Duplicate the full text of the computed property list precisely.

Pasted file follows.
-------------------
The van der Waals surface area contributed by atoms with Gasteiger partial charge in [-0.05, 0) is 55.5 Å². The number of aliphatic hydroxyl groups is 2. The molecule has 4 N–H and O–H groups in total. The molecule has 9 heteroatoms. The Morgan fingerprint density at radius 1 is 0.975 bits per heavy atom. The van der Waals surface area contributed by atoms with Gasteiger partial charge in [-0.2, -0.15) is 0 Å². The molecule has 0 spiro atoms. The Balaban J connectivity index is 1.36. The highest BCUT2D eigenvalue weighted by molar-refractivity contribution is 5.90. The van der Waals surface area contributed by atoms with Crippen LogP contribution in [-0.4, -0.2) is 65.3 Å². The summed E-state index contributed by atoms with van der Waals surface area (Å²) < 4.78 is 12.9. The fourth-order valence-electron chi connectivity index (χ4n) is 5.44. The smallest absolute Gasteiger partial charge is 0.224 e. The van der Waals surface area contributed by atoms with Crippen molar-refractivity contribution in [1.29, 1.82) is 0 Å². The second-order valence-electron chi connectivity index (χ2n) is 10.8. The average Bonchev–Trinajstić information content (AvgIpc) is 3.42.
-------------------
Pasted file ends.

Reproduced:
The van der Waals surface area contributed by atoms with Gasteiger partial charge in [-0.05, 0) is 55.5 Å². The number of aliphatic hydroxyl groups is 2. The molecule has 4 N–H and O–H groups in total. The molecule has 9 heteroatoms. The Morgan fingerprint density at radius 1 is 0.975 bits per heavy atom. The van der Waals surface area contributed by atoms with Gasteiger partial charge in [-0.2, -0.15) is 0 Å². The molecule has 0 spiro atoms. The Balaban J connectivity index is 1.36. The highest BCUT2D eigenvalue weighted by molar-refractivity contribution is 5.90. The van der Waals surface area contributed by atoms with Crippen LogP contribution in [-0.4, -0.2) is 65.3 Å². The summed E-state index contributed by atoms with van der Waals surface area (Å²) < 4.78 is 12.9. The fourth-order valence-electron chi connectivity index (χ4n) is 5.44. The smallest absolute Gasteiger partial charge is 0.224 e. The van der Waals surface area contributed by atoms with Crippen molar-refractivity contribution in [1.29, 1.82) is 0 Å². The second-order valence-electron chi connectivity index (χ2n) is 10.8. The average Bonchev–Trinajstić information content (AvgIpc) is 3.42.